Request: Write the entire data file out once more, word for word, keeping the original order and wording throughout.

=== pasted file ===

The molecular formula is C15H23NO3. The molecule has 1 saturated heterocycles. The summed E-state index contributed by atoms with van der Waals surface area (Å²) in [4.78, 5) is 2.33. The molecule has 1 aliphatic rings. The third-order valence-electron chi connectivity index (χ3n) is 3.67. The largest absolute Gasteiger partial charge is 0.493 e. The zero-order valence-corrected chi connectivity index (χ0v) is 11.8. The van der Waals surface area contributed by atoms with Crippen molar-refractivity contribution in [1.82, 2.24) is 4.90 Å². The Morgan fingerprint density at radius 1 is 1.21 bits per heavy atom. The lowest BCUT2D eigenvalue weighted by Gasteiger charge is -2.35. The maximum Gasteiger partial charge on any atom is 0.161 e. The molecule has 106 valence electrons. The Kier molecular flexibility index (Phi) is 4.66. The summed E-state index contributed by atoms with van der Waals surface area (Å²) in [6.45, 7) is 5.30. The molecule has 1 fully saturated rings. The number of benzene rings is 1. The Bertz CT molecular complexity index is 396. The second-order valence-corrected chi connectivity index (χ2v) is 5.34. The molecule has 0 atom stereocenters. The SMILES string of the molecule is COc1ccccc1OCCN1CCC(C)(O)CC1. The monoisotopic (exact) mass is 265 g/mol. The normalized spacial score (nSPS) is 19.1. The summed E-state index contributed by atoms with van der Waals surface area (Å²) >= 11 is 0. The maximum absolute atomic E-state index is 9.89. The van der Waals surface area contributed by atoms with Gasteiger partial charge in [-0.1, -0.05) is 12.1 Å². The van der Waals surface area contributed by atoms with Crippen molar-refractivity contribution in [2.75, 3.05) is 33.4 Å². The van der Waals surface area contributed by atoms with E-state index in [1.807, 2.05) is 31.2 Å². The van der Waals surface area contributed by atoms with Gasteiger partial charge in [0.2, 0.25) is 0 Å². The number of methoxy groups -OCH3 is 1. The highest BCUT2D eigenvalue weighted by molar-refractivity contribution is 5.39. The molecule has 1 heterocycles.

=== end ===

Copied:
The molecular formula is C15H23NO3. The molecule has 1 saturated heterocycles. The summed E-state index contributed by atoms with van der Waals surface area (Å²) in [4.78, 5) is 2.33. The molecule has 1 aliphatic rings. The third-order valence-electron chi connectivity index (χ3n) is 3.67. The largest absolute Gasteiger partial charge is 0.493 e. The zero-order valence-corrected chi connectivity index (χ0v) is 11.8. The van der Waals surface area contributed by atoms with Crippen molar-refractivity contribution in [1.82, 2.24) is 4.90 Å². The Morgan fingerprint density at radius 1 is 1.21 bits per heavy atom. The lowest BCUT2D eigenvalue weighted by Gasteiger charge is -2.35. The maximum Gasteiger partial charge on any atom is 0.161 e. The molecule has 106 valence electrons. The Kier molecular flexibility index (Phi) is 4.66. The summed E-state index contributed by atoms with van der Waals surface area (Å²) in [6.45, 7) is 5.30. The molecule has 1 fully saturated rings. The number of benzene rings is 1. The Bertz CT molecular complexity index is 396. The second-order valence-corrected chi connectivity index (χ2v) is 5.34. The molecule has 0 atom stereocenters. The SMILES string of the molecule is COc1ccccc1OCCN1CCC(C)(O)CC1. The monoisotopic (exact) mass is 265 g/mol. The normalized spacial score (nSPS) is 19.1. The summed E-state index contributed by atoms with van der Waals surface area (Å²) >= 11 is 0. The maximum absolute atomic E-state index is 9.89. The van der Waals surface area contributed by atoms with Gasteiger partial charge in [-0.1, -0.05) is 12.1 Å². The van der Waals surface area contributed by atoms with Crippen molar-refractivity contribution in [2.75, 3.05) is 33.4 Å². The van der Waals surface area contributed by atoms with E-state index in [1.807, 2.05) is 31.2 Å². The van der Waals surface area contributed by atoms with Gasteiger partial charge in [0.2, 0.25) is 0 Å². The number of methoxy groups -OCH3 is 1. The highest BCUT2D eigenvalue weighted by molar-refractivity contribution is 5.39. The molecule has 1 heterocycles.